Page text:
Memorials and A Marathon
I have cause to do some remembering, and I'd like to tell you a bit about my Freshman year of college, and a friend I made then. There's something magically sticky about the early weeks of a semester Freshman year, when a passing comment like"I want to find a donkey to decorate my room with," put someone in the running to be my best buddy. Said donkey-searcher, Ben, helped me find many wonderful people, including the woman I would like to tell you about.
One day early in the semester I was waiting in a hallway for a friend to finish her physics lab. I was tickled pink by vector notation--i-hat
, and k-hat
--and I started folding paper hats. On one I drew an eye, on another a blue-jay, and on the third, "Que?" in Spanish. Most of my passing classmates appropriately ignored me, but a friend of Ben's, Linda Pho, saw me and wandered over. Instead of deriding my silliness, she grinned her wide-as-the-sea grin, and called over our friend Judy. We conspired. Linda thought they would make appropriately mysterious greetings for the Chinese New Year, and on the back she drew the characters for double prosperity. We signed them, "the balcony crew," and left them at the office of our deeply tolerant professor, Bruce Birkett, who kept them hanging there for many years. We told our delighted buddies, and thereafter we all had
to sit with our feet propped up on the lecture hall railing. Thus began a happy collaboration--we studied hard together, but we always tried to be ridiculously silly while doing it. Juggling, punning, and in-class-cartooning all made us rather happy folk. Linda was one of the founding members of the Society of Mad Hatters at Cal, a group that existed to serve tea to strangers for no better reason than that they might have a good day. (Oh, how we confounded people at the Business School!) If it was cold and drippy outside, we could go hang out with the industrious Linda, who held office hours for the Society of Mechanical Engineers she was already so passionate about. Our mailing list was called Fignewton, and we traded physics tips and tricks along with terrible jokes and college anxieties. I moved closer to Berkeley that summer, but many people went home. Linda went to LA.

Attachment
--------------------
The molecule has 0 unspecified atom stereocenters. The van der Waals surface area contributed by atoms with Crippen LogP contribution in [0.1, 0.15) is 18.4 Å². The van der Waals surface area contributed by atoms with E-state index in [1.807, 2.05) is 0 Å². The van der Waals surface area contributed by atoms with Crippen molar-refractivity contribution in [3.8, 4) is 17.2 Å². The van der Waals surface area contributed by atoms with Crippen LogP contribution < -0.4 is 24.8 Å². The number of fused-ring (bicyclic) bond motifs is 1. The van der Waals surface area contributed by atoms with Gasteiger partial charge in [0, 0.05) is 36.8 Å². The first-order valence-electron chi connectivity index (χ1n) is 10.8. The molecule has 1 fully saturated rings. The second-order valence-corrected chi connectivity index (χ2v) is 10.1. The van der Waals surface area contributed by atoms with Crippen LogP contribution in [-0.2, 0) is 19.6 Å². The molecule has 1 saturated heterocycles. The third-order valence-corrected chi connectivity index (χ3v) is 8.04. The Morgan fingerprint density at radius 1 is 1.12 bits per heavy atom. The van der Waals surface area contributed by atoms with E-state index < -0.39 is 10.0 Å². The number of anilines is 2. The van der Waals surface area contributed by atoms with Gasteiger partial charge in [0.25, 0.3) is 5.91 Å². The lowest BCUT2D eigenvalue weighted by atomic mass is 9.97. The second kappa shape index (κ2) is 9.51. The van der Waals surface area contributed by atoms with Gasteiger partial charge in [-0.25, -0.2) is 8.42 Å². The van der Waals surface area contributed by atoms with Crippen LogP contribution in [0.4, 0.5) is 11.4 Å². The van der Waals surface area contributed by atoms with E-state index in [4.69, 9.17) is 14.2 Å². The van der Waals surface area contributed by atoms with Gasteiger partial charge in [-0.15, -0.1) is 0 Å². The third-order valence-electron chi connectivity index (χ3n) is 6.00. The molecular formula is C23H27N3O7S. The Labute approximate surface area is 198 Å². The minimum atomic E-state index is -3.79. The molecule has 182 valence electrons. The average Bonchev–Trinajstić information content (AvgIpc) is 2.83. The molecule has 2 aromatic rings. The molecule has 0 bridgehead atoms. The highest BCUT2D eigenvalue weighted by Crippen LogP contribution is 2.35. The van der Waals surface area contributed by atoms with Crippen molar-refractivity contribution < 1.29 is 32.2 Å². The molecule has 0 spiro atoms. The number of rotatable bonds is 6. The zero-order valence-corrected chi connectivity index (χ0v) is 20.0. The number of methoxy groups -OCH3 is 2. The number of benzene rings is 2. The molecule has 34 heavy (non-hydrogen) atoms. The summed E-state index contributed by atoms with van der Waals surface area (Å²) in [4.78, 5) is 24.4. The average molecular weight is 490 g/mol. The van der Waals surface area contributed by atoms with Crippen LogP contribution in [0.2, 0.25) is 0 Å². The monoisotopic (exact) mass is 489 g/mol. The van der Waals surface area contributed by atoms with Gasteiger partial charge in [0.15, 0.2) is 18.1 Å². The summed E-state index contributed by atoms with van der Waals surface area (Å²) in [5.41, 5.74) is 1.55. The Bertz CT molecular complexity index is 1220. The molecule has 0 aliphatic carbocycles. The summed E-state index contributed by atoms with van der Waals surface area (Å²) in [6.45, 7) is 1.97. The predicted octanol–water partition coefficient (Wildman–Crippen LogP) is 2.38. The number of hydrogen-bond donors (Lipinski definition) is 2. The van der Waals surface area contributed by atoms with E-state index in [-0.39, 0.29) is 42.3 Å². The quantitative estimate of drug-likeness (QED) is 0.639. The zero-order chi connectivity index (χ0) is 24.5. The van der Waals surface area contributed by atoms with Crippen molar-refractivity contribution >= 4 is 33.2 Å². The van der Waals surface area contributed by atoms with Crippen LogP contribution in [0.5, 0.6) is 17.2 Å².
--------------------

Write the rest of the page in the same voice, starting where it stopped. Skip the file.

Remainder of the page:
That summer we learned that she would not take up her rightful place beside us in the fall because she had been diagnosed with leukemia, and needed to stay home in LA to be treated at the City of Hope hospital. For the next three years she kept us updated by email, and we sent down goodies and get well cards. Many of her friends went down to visit. We went on with college, while she fought her cancer and took classes whenever she could. Her hard work was inspiring from afar, but the distance made it hard for some of us to stay close to her--including, sadly, me. In the midst of our senior year, she seemed to be cured, and came up north to visit us. We had split off into our various majors and rarely all hung out together anymore, but we piled into a restaurant, and marvelled at the brightness of her face. She still adored the mathematics she was so good at, and she was planning on being a math teacher.
In May of 2000 many of us graduated. In the summer of 2000 Linda had a relapse, and she passed away. The next time our balcony crew gathered was to write notes to her family in remembrance.
This was all brought to mind by one of those friends I made in those magically sticky days, Rishi--or "Juggling-Boy". He's helping his brother's girlfriend Elaine Ybarra raise money for the Leukemia & Lymphoma Society Marathon in Arizona next January. He told me how proud he is of her, because when she started she struggled with the half mile run and now she is sailing through half a marathon at a time. That's the kind of grit Linda had.
A little idle Googling made me realize that there is almost no trace of our exploits on the web. You can read an article from the Berkeley Issues Magazine Fall 1997 issue that profiles Linda
, but I decided I wanted to put some of my happier memories out in this public space. If you feel so inspired, you can sponsor Elaine
, and check out the Leukemia and Lymphoma Society webpage
, the National Marrow Donor Program
, and City of Hope Hospital
. Please consider contacting Rishi about pooling your donation with his (which will be in memory of Linda)--he may be able to arrange for matching funds. (Email me for his address.) You can also read about a potential breakthrough in the treatment of some kinds of Leukemia
. And remember--we always need blood donors
Hug your friends, and savor the moments of silliness.